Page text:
Weak declension

(Anglo-Saxon Gram.) the declension of weak nouns; also, one of the declensions of adjectives.

See also: Weak

References in periodicals archive ?
Campbell Weak declension Nouns of Dental relationship stems Hogg Consonantal stems (r-stems) (p-stems) fin-stems: on-stems, Fn- stems all the equivalents of Campbell's minor declensions) Campbell Stems in Indo-European nd-stems Athematic nouns -es-, -os- Hogg s-stems nd-stems Root-stems Table 4.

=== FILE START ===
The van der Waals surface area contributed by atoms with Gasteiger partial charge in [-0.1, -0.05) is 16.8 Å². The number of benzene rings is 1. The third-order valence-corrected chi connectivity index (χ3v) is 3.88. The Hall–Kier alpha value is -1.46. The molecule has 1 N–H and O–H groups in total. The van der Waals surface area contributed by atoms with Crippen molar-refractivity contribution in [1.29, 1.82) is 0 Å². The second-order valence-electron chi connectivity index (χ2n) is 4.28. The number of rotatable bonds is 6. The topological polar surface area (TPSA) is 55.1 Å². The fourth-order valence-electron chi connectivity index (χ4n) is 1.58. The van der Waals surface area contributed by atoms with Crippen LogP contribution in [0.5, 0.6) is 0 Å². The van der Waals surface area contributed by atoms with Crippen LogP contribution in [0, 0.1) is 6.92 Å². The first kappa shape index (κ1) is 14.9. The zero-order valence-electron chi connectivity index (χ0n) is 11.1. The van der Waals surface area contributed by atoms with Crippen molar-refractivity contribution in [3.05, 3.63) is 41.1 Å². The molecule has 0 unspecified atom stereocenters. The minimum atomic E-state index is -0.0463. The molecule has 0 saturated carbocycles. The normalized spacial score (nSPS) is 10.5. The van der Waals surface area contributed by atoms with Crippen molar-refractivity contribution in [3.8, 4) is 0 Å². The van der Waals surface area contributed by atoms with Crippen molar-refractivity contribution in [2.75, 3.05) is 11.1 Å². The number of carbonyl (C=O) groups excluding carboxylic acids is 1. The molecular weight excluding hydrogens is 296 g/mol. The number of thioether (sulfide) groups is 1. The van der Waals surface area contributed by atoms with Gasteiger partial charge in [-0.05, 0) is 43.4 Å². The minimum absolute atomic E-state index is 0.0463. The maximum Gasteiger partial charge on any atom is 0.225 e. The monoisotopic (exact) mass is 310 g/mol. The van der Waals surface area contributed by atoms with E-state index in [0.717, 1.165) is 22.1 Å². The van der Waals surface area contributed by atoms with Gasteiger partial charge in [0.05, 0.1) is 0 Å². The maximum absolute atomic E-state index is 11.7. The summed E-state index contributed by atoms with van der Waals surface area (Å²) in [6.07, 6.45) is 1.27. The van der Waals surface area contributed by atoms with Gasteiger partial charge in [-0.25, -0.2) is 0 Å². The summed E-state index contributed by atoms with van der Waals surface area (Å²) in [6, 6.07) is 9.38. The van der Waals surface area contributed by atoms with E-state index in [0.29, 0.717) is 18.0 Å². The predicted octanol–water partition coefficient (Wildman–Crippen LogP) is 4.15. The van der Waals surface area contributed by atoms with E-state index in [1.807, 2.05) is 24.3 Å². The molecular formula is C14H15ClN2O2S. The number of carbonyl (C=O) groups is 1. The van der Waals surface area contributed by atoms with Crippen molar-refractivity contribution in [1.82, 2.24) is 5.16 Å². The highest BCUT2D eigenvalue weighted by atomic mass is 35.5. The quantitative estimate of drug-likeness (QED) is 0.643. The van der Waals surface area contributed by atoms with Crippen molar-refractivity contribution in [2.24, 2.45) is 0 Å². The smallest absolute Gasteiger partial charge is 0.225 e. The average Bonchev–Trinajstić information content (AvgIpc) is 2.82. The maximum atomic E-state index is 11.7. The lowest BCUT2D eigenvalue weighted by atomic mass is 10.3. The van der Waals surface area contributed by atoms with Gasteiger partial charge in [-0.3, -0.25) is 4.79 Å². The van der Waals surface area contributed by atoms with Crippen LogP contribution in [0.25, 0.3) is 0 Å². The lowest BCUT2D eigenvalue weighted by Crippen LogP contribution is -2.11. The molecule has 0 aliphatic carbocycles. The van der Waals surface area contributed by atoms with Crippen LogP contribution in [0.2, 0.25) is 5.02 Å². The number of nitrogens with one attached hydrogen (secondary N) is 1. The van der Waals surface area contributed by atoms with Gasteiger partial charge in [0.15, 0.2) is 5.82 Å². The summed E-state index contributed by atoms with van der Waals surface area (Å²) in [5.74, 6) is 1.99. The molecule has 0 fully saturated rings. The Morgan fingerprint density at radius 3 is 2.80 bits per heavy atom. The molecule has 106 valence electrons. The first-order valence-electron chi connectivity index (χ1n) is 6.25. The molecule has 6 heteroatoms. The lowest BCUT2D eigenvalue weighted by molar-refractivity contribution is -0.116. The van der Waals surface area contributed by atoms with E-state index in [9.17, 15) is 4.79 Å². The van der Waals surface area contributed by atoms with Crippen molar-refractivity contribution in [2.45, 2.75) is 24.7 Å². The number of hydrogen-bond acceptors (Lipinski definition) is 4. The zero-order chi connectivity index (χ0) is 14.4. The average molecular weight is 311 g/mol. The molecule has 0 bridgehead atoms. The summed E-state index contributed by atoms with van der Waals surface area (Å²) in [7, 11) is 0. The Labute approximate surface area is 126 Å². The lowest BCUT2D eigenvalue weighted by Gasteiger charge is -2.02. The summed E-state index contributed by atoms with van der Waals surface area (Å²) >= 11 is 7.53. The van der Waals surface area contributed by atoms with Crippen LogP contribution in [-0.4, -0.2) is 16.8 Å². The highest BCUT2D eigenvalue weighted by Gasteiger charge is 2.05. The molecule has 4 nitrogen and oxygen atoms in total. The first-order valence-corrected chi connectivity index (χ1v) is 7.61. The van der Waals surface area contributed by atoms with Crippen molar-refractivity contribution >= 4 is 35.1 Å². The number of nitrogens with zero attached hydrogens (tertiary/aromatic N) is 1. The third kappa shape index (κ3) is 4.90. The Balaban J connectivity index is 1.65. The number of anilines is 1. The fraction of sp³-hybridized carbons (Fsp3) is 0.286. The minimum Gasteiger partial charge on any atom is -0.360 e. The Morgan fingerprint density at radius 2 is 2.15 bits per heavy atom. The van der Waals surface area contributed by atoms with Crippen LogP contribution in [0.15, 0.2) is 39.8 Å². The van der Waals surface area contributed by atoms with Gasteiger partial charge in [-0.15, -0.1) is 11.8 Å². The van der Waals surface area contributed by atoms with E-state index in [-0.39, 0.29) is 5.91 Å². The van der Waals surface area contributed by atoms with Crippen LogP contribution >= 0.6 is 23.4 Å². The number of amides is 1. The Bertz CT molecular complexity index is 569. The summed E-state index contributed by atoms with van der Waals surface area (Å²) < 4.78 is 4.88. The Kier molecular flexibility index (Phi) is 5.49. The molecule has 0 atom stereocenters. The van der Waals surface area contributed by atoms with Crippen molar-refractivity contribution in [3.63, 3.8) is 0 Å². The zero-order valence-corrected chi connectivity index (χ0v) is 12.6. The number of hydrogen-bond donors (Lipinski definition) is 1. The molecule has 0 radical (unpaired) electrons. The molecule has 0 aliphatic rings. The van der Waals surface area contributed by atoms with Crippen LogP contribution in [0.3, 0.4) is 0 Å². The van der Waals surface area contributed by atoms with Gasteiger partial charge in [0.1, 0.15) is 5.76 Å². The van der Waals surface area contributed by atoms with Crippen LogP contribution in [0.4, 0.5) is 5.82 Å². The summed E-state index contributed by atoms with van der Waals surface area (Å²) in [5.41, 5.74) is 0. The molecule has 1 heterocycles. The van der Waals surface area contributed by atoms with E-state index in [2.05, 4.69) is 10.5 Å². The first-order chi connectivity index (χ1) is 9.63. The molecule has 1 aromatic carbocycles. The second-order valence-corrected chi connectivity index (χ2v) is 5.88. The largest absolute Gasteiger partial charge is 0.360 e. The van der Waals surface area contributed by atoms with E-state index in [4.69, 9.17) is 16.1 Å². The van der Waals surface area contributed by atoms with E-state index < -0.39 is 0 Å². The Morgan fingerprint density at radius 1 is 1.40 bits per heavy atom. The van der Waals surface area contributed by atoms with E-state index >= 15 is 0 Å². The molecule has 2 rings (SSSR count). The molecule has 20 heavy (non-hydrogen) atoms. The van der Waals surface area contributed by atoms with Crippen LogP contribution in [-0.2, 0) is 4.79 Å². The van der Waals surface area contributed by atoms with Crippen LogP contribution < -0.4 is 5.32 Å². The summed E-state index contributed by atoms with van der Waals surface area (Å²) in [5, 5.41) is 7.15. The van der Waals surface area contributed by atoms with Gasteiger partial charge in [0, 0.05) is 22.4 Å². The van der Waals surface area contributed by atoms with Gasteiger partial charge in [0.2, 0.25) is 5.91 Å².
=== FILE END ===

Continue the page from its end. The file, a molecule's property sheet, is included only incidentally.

These classes are briefly reviewed in order to show how they gave way to the weak declension (-ed) over a period of 1500 years.
In the East Riding final -n was lost, and as a result the weak declension ceased to be recognizable as such.
The exponent of stem formation of the weak declension in Indo-European is traditionally reconstructed as being realized as [-en-] (and ablaut variants).
However, it is apparently a conversion that targets the weak declension.
That is, say the weak declension is a target for agentive conversions.
The impact of weak declension is most evident in forms of the genitive pl.